It’s starting to become apparent that Democrat Gov. Laura Kelly has devised a new tool to use to run the state that is essentially managed by a Republican-heavy Legislature.
Of course, Kansas government is basically run, its policies set, its benefits delivered by a majority of a quorum in legislative committees and a majority of members of the House and Senate.
Barring a veto (see last year’s two tax bills) which drives up the votes needed to override the governor, probably one of the most subtle tools is creation by a two- or three-page executive order which establishes “the Governor’s Council” on, well, whatever she wants.
In the first year of her administration, Kelly has made clear that she’s using that “Governor’s Council” to propose tax policy for the state and Medicaid expansion.
Now those councils are just advisory, they come up with policy for their assigned subjects and that policy is going to become the governor’s policy for the state.
Nope, it doesn’t get anything passed, but those council recommendations become a fence for the Kansas Legislature, setting boundaries for lawmakers’ actions. Approve most of whatever those “Governor’s Councils” propose, and it’s likely those bills will become law.
Get outside that fence, and the governor can veto a bill and cite—at length—that a specialized study group (and because a handful of Republicans is on those councils, she can refer to them as “nonpartisan”) considered and rejected those provisions.
Not a bad tactic.
Kelly’s first council, dealing with tax reform, has started its exhaustive look at Kansas tax policy, whom is taxed, what is taxed and what isn’t. It’s a big issue that will paint what tax changes produce…and what those changes may do to the state’s economy that most of us wouldn’t have thought of.
For example, continuing to under-fund the Kansas Department of Transportation doesn’t just take less money but it also is likely to damage the state’s economy through depreciating roads used for getting state products to out-of-state buyers, getting Kansans to their jobs, and even contributing to inadequate recreational bike trails to give cyclists a reason to stay in Kansas or come to Kansas to spend their lives.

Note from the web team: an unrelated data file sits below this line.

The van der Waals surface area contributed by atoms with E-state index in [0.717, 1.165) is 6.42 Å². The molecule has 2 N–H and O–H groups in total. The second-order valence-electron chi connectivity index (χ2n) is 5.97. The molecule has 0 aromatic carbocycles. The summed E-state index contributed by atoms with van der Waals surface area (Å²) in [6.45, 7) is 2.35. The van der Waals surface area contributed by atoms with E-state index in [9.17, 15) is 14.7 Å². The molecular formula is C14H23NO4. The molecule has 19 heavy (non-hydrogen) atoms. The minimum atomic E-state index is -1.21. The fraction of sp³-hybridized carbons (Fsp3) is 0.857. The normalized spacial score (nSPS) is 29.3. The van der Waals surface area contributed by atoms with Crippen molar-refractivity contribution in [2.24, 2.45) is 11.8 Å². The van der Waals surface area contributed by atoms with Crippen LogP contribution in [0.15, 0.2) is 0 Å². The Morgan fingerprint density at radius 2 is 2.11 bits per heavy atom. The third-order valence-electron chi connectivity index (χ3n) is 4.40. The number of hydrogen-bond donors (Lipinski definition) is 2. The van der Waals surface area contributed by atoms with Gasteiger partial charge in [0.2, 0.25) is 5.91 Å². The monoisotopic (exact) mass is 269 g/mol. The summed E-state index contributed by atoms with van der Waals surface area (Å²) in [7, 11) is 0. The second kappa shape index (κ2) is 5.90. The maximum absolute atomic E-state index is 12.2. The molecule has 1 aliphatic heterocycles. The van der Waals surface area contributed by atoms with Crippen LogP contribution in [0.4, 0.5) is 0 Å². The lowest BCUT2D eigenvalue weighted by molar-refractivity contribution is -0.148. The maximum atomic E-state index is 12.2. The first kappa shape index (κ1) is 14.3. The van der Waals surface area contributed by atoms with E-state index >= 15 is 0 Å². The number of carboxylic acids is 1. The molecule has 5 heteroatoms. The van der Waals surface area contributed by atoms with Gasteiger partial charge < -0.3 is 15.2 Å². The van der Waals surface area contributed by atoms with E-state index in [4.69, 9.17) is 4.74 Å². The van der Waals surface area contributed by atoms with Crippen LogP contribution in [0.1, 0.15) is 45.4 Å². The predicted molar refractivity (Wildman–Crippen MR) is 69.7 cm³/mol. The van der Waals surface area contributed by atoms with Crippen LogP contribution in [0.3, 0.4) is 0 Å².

Oh, and those roads that are now getting a little makeup with an inch or two of new asphalt and striping are actually deteriorating and will at some point require expensive rebuilding from the dirt to the road surface.
Now, does that sound like tax policy? No, but roads that are deteriorating faster than they are being preserved call for tax money to be spent.
And this week Kelly gives an introductory welcome to the Governor’s Council on Medicaid Expansion. That panel will, of course, propose expansion of Medicaid–we call it KanCare–and what that expansion should look like.
That’ll put some fences around the Legislature’s plans for expanding Medicaid which the House passed last session…and which the Senate never considered.
Look for the panel, of course, to deal with the social issues of caring for the health-care needs of the state’s poor, and then underline that expansion and accompanying federal funding with the possibility of more Kansas hospitals closing, jobs leaving small communities, and residents and workers leaving, too, with dire economic effects.
And look for the panel to disapprove legislative efforts to hinder that expansion through any number of provisions that would prohibit Kansans from becoming eligible for expanded Medicaid—like pre-existing conditions, or work requirements and such…
So, it’s just not the governor proposing tax and Medicaid plans, it’s a bipartisan council that helps draw fences around Medicaid legislation.
This governance by “council” might get interesting…